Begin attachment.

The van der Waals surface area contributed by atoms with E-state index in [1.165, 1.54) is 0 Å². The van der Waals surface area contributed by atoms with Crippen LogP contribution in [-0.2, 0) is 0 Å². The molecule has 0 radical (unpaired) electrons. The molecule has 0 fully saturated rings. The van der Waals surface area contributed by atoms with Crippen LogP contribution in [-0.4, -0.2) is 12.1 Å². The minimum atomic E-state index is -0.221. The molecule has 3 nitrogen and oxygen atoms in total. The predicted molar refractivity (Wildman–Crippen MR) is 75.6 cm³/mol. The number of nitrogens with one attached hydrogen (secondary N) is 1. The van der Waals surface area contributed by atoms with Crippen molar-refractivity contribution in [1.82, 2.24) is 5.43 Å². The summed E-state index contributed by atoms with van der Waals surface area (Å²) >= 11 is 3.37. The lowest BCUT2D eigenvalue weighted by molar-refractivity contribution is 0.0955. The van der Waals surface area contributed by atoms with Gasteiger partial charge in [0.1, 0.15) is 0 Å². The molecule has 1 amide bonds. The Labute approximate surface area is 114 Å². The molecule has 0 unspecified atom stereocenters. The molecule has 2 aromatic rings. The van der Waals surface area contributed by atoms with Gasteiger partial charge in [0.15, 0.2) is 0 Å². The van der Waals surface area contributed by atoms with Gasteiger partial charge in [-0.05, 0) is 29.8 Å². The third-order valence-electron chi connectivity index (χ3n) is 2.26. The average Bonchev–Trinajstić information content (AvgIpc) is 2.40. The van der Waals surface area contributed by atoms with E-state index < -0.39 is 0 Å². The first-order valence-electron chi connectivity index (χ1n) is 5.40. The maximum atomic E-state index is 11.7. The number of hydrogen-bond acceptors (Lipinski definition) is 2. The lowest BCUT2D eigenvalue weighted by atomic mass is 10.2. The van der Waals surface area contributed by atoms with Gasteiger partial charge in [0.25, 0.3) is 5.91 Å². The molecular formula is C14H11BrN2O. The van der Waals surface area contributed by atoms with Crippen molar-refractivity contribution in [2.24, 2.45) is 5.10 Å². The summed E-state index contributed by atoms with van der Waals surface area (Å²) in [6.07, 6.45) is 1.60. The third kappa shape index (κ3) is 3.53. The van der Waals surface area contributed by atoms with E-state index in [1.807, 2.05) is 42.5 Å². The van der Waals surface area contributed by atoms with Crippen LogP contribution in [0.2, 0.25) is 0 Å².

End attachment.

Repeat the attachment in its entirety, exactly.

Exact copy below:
The van der Waals surface area contributed by atoms with E-state index in [1.165, 1.54) is 0 Å². The van der Waals surface area contributed by atoms with Crippen LogP contribution in [-0.2, 0) is 0 Å². The molecule has 0 radical (unpaired) electrons. The molecule has 0 fully saturated rings. The van der Waals surface area contributed by atoms with Crippen LogP contribution in [-0.4, -0.2) is 12.1 Å². The minimum atomic E-state index is -0.221. The molecule has 3 nitrogen and oxygen atoms in total. The predicted molar refractivity (Wildman–Crippen MR) is 75.6 cm³/mol. The number of nitrogens with one attached hydrogen (secondary N) is 1. The van der Waals surface area contributed by atoms with Crippen molar-refractivity contribution in [1.82, 2.24) is 5.43 Å². The summed E-state index contributed by atoms with van der Waals surface area (Å²) >= 11 is 3.37. The lowest BCUT2D eigenvalue weighted by molar-refractivity contribution is 0.0955. The van der Waals surface area contributed by atoms with Gasteiger partial charge in [0.1, 0.15) is 0 Å². The molecule has 1 amide bonds. The Labute approximate surface area is 114 Å². The molecule has 0 unspecified atom stereocenters. The molecule has 2 aromatic rings. The van der Waals surface area contributed by atoms with Gasteiger partial charge in [0.15, 0.2) is 0 Å². The van der Waals surface area contributed by atoms with Gasteiger partial charge in [-0.05, 0) is 29.8 Å². The third-order valence-electron chi connectivity index (χ3n) is 2.26. The average Bonchev–Trinajstić information content (AvgIpc) is 2.40. The van der Waals surface area contributed by atoms with E-state index < -0.39 is 0 Å². The first-order valence-electron chi connectivity index (χ1n) is 5.40. The maximum atomic E-state index is 11.7. The number of hydrogen-bond acceptors (Lipinski definition) is 2. The lowest BCUT2D eigenvalue weighted by atomic mass is 10.2. The van der Waals surface area contributed by atoms with Gasteiger partial charge in [0.25, 0.3) is 5.91 Å². The molecular formula is C14H11BrN2O. The van der Waals surface area contributed by atoms with Crippen molar-refractivity contribution in [2.24, 2.45) is 5.10 Å². The summed E-state index contributed by atoms with van der Waals surface area (Å²) in [6.07, 6.45) is 1.60. The third kappa shape index (κ3) is 3.53. The van der Waals surface area contributed by atoms with E-state index in [1.807, 2.05) is 42.5 Å². The van der Waals surface area contributed by atoms with Crippen LogP contribution in [0.2, 0.25) is 0 Å².